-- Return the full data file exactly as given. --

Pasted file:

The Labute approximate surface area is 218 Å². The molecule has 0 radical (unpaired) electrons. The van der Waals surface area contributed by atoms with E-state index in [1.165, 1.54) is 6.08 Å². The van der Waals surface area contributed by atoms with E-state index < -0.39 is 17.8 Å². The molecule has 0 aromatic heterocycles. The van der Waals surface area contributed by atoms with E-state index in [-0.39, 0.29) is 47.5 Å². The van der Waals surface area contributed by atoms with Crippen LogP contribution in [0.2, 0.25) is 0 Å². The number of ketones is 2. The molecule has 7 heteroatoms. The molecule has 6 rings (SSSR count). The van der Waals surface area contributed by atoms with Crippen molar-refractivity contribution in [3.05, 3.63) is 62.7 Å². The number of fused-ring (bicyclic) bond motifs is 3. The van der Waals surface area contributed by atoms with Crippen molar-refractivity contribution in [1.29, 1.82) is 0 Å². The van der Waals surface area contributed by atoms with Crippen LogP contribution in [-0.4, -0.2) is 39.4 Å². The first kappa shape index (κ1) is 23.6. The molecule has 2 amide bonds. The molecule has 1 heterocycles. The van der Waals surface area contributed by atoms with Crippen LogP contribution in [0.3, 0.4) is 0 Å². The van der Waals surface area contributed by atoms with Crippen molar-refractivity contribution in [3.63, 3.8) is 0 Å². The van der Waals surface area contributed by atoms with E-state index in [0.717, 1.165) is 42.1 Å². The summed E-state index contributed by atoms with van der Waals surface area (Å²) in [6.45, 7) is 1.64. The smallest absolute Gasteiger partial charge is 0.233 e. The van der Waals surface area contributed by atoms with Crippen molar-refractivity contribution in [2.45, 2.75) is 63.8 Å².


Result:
The Labute approximate surface area is 218 Å². The molecule has 0 radical (unpaired) electrons. The van der Waals surface area contributed by atoms with E-state index in [1.165, 1.54) is 6.08 Å². The van der Waals surface area contributed by atoms with E-state index < -0.39 is 17.8 Å². The molecule has 0 aromatic heterocycles. The van der Waals surface area contributed by atoms with E-state index in [-0.39, 0.29) is 47.5 Å². The van der Waals surface area contributed by atoms with Crippen LogP contribution in [0.2, 0.25) is 0 Å². The number of ketones is 2. The molecule has 7 heteroatoms. The molecule has 6 rings (SSSR count). The van der Waals surface area contributed by atoms with Crippen molar-refractivity contribution in [3.05, 3.63) is 62.7 Å². The number of fused-ring (bicyclic) bond motifs is 3. The van der Waals surface area contributed by atoms with Crippen molar-refractivity contribution in [1.29, 1.82) is 0 Å². The van der Waals surface area contributed by atoms with Crippen LogP contribution in [-0.4, -0.2) is 39.4 Å². The first kappa shape index (κ1) is 23.6. The molecule has 2 amide bonds. The molecule has 1 heterocycles. The van der Waals surface area contributed by atoms with Crippen LogP contribution in [0.3, 0.4) is 0 Å². The van der Waals surface area contributed by atoms with Crippen molar-refractivity contribution in [3.63, 3.8) is 0 Å². The van der Waals surface area contributed by atoms with E-state index in [0.717, 1.165) is 42.1 Å². The summed E-state index contributed by atoms with van der Waals surface area (Å²) in [6.45, 7) is 1.64. The smallest absolute Gasteiger partial charge is 0.233 e. The van der Waals surface area contributed by atoms with Crippen molar-refractivity contribution in [2.45, 2.75) is 63.8 Å².